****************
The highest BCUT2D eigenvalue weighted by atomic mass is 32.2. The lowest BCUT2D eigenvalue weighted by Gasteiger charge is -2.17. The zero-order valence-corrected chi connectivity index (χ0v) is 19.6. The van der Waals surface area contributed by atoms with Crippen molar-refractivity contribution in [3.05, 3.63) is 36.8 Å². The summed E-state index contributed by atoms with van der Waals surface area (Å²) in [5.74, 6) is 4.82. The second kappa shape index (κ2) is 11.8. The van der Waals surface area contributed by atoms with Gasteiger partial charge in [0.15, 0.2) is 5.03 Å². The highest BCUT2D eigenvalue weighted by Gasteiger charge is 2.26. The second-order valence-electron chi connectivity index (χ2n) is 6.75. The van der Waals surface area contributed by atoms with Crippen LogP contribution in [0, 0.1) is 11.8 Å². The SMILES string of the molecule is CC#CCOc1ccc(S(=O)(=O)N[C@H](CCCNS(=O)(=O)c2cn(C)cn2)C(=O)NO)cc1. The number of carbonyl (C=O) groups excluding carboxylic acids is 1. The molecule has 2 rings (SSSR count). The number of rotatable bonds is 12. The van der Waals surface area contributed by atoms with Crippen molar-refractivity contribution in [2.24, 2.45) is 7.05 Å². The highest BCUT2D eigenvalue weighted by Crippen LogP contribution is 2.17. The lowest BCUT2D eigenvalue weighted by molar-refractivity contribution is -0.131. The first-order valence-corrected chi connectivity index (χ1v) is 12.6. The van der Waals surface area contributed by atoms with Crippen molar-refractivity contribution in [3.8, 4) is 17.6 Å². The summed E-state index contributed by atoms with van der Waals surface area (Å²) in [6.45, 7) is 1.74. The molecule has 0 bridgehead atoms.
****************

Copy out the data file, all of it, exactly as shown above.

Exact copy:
The highest BCUT2D eigenvalue weighted by atomic mass is 32.2. The lowest BCUT2D eigenvalue weighted by Gasteiger charge is -2.17. The zero-order valence-corrected chi connectivity index (χ0v) is 19.6. The van der Waals surface area contributed by atoms with Crippen molar-refractivity contribution in [3.05, 3.63) is 36.8 Å². The summed E-state index contributed by atoms with van der Waals surface area (Å²) in [5.74, 6) is 4.82. The second kappa shape index (κ2) is 11.8. The van der Waals surface area contributed by atoms with Gasteiger partial charge in [0.15, 0.2) is 5.03 Å². The highest BCUT2D eigenvalue weighted by Gasteiger charge is 2.26. The second-order valence-electron chi connectivity index (χ2n) is 6.75. The van der Waals surface area contributed by atoms with Crippen LogP contribution in [0, 0.1) is 11.8 Å². The SMILES string of the molecule is CC#CCOc1ccc(S(=O)(=O)N[C@H](CCCNS(=O)(=O)c2cn(C)cn2)C(=O)NO)cc1. The number of carbonyl (C=O) groups excluding carboxylic acids is 1. The molecule has 2 rings (SSSR count). The number of rotatable bonds is 12. The van der Waals surface area contributed by atoms with Crippen molar-refractivity contribution in [2.24, 2.45) is 7.05 Å². The highest BCUT2D eigenvalue weighted by Crippen LogP contribution is 2.17. The lowest BCUT2D eigenvalue weighted by molar-refractivity contribution is -0.131. The first-order valence-corrected chi connectivity index (χ1v) is 12.6. The van der Waals surface area contributed by atoms with Crippen molar-refractivity contribution in [3.8, 4) is 17.6 Å². The summed E-state index contributed by atoms with van der Waals surface area (Å²) in [6.45, 7) is 1.74. The molecule has 0 bridgehead atoms.